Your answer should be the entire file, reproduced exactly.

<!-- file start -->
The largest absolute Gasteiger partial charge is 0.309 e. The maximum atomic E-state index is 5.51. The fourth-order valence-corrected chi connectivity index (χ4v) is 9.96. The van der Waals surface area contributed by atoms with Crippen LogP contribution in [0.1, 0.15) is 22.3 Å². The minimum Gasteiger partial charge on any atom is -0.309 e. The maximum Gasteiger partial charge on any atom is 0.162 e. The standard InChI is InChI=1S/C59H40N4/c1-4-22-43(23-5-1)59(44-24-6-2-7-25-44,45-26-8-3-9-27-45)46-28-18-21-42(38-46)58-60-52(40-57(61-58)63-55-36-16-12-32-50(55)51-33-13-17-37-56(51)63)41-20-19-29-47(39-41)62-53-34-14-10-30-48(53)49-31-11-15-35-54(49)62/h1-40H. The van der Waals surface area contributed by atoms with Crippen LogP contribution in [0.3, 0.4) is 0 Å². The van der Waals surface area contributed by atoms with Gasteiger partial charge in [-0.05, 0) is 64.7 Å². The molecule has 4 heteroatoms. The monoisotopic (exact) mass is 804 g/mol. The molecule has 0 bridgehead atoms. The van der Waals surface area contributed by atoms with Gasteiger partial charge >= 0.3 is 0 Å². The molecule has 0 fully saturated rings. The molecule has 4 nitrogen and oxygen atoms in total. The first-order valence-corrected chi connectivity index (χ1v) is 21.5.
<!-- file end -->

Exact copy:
The largest absolute Gasteiger partial charge is 0.309 e. The maximum atomic E-state index is 5.51. The fourth-order valence-corrected chi connectivity index (χ4v) is 9.96. The van der Waals surface area contributed by atoms with Crippen LogP contribution in [0.1, 0.15) is 22.3 Å². The minimum Gasteiger partial charge on any atom is -0.309 e. The maximum Gasteiger partial charge on any atom is 0.162 e. The standard InChI is InChI=1S/C59H40N4/c1-4-22-43(23-5-1)59(44-24-6-2-7-25-44,45-26-8-3-9-27-45)46-28-18-21-42(38-46)58-60-52(40-57(61-58)63-55-36-16-12-32-50(55)51-33-13-17-37-56(51)63)41-20-19-29-47(39-41)62-53-34-14-10-30-48(53)49-31-11-15-35-54(49)62/h1-40H. The van der Waals surface area contributed by atoms with Crippen LogP contribution in [0.3, 0.4) is 0 Å². The van der Waals surface area contributed by atoms with Gasteiger partial charge in [-0.05, 0) is 64.7 Å². The molecule has 4 heteroatoms. The monoisotopic (exact) mass is 804 g/mol. The molecule has 0 bridgehead atoms. The van der Waals surface area contributed by atoms with Gasteiger partial charge >= 0.3 is 0 Å². The molecule has 0 fully saturated rings. The molecule has 4 nitrogen and oxygen atoms in total. The first-order valence-corrected chi connectivity index (χ1v) is 21.5.